552. 
STATEMENT THE CASE 
 This case concerns Freedom Information Act (FOIA) request for Secret Service visitor logs and whether such records are subject FOIA. date, three different courts have examined this issue, including the District Court below, and all three have concluded that the requested records are agency records and must processed response properly submitted FOIA request.   
 The District Court determined that visitor logs the White House created and controlled Secret Service are agency records and subject FOIA.  The District Court ordered the Secret Service process the FOIA request, disclose all segregable, nonexempt records, and assert specific FOIA exemptions for any records seeks withhold otherwise demonstrate that would unreasonably burdensome search for such withheld records.  Joint Appendix (JA) 93.  The Secret Service then filed this appeal. 
STATEMENT FACTS August 10, 2009, Judicial Watch sent FOIA request the Secret Service seeking access [a]ll visitor logs and/or other records concerning visits made the White House from January 20, 2009 the present.  JA49. October 2009, the Secret Service responded letter stating that the agency interpreted the FOIA request encompass Access Control Records System (ACR) records and/or Workers Visitors Entry System (WAVES) records@ and asserted that the requested records Aare not agency records subject the FOIA.  Id.  The Secret Service further claimed that the records are Agoverned the Presidential Records Act, U.S.C. 2201 seq., and remain under the exclusive legal custody and control the White House Office and the Office the Vice President.@  Id.  Following the Secret Service=s denial the administrative appeal, this lawsuit was filed December 2009.  Id.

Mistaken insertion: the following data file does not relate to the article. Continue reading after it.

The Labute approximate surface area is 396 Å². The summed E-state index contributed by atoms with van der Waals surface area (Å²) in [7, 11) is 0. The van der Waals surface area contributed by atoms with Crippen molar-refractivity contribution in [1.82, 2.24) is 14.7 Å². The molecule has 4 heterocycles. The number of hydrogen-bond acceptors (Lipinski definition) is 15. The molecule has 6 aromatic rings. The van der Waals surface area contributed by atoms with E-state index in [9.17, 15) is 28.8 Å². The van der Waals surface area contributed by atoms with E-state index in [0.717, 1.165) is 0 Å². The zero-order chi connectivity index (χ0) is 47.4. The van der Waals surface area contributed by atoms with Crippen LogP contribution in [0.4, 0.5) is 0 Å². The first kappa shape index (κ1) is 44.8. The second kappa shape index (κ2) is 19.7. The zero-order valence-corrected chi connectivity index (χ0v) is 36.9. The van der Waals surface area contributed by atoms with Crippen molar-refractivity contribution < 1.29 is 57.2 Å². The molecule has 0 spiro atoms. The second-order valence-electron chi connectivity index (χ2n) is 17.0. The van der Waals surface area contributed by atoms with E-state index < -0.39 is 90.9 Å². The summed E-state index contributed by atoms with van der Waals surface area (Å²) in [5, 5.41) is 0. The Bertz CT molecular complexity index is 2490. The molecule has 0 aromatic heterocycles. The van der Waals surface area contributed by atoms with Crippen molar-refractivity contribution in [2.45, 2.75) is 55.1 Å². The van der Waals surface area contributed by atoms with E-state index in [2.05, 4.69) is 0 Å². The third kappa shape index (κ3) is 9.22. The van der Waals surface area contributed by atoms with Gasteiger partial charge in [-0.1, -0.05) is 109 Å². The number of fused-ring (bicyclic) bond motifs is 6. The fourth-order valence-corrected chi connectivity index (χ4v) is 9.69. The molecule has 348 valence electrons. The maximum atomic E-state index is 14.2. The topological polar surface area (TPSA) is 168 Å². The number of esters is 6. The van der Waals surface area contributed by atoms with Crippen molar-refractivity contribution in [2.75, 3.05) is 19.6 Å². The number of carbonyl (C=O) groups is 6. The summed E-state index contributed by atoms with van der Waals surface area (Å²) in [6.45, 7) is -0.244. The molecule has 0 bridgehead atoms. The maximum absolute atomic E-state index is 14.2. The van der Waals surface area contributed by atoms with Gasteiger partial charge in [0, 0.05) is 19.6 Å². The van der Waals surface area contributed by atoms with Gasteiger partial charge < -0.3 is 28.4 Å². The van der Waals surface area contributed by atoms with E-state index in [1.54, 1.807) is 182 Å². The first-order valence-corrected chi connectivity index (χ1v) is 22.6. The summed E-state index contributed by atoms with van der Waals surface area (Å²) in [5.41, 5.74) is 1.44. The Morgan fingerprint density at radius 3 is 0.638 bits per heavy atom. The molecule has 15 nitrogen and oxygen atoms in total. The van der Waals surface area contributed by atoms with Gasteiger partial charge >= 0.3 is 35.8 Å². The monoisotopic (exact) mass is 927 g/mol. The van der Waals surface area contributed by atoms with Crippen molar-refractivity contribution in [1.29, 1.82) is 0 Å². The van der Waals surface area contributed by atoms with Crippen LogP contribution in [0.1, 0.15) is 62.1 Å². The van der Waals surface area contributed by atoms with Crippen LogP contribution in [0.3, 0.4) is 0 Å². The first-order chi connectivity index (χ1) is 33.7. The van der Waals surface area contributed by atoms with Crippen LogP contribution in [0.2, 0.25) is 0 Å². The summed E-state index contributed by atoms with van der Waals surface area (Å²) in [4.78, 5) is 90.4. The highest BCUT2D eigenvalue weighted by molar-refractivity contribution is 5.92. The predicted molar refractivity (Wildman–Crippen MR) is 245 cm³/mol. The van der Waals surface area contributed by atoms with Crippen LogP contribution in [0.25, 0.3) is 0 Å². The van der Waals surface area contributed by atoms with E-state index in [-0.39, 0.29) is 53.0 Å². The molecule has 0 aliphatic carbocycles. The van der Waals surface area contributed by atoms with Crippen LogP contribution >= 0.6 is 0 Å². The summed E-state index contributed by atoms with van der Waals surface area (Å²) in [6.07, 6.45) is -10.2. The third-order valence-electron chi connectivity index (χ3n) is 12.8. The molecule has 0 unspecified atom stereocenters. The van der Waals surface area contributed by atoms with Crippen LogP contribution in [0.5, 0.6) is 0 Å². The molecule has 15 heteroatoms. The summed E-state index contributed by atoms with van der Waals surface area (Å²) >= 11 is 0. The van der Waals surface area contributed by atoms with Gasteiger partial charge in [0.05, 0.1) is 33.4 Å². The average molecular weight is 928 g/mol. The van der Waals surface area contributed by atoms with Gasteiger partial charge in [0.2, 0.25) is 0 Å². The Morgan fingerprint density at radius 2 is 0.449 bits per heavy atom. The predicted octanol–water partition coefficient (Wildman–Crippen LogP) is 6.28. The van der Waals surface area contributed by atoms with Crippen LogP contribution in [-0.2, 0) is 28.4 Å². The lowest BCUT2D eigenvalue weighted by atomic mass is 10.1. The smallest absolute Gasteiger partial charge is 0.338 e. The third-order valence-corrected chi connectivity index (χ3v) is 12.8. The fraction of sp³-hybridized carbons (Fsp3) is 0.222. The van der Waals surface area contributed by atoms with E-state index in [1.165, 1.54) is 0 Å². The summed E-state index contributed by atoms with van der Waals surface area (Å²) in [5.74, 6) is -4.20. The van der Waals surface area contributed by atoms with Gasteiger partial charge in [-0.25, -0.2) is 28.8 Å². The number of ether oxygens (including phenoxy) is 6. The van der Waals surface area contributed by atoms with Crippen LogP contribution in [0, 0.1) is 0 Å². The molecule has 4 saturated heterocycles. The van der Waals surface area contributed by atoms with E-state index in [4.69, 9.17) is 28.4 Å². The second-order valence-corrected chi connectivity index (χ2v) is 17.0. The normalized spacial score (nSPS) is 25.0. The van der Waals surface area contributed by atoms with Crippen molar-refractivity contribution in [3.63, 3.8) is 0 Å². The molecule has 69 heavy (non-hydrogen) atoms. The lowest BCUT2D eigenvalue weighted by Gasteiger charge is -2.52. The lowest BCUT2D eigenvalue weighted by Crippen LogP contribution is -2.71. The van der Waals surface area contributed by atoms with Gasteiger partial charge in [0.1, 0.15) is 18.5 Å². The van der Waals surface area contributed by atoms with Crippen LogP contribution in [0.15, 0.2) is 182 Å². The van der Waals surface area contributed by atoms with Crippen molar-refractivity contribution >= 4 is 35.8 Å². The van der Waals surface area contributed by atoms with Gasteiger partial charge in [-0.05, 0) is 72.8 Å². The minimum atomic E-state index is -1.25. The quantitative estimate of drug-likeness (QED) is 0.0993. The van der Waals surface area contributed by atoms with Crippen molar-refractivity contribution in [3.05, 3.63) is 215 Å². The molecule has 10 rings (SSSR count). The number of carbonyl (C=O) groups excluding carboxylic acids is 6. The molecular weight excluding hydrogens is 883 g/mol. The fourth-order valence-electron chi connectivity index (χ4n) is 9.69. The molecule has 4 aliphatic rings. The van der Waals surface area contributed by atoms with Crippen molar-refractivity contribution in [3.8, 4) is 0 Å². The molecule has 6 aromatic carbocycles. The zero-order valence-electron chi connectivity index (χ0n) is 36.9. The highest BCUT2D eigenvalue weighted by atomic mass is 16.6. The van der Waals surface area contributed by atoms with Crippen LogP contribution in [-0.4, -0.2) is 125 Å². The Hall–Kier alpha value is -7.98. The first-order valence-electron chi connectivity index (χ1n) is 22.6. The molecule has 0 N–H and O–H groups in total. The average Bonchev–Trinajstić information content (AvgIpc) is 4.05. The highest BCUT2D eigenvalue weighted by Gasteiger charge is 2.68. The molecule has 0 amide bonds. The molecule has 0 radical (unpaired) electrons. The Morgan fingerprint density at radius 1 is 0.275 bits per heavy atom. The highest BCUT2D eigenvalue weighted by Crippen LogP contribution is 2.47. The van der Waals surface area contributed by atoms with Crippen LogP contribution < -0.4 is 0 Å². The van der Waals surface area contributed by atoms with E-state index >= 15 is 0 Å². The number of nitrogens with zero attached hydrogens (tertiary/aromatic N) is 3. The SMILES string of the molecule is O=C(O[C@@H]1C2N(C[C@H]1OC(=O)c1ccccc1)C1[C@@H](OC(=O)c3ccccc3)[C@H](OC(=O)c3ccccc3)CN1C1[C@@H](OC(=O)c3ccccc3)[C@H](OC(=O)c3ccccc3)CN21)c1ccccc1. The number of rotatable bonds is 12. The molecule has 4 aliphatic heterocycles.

SUMMARY ARGUMENT 
 
 The Secret Service before this Court arguing claim rejected least three different occasions.  Not only does the Secret Service continue assert that visitor logs are not agency records, but also tries invoke the separation powers doctrine, order remove the records entirely from FOIA.  Hence, according the Secret Service, should not even have process Judicial Watchs FOIA request. 
 The Secret Service has failed respond properly FOIA request for visitor records that the agency creates and maintains part its statutory responsibilities and that now three courts have concluded are agency records.  Rather than rely the statutory scheme that Congress put place when enacted the FOIA and that provides agency opportunity withhold material that falls within nine specified categories, the Secret Service and the White House attempt co-opt agency records and place them beyond the reach this Court and  for the foreseeable future  the public.   
 The issue whether Secret Service visitor logs are agency records has been thoroughly examined the district court level, with three different judges concluding that they are, and that the White House cannot unilaterally decide that records created and maintained federal agency can removed from reach FOIA.  Finally, even certain visitor logs might somehow raise legitimate confidentiality concerns the President, the proper approach under FOIA for the agency process the request and prove that any claims exemption might assert are proper.  The Secret Service failed this. 
 Instead, the Secret Service (parroting the White House) trumpets voluntary disclosure policy under which the White House releases only certain visitor records that sees fit release time its choosing.  This policy entirely irrelevant here does not any way excuse the Secret Service from its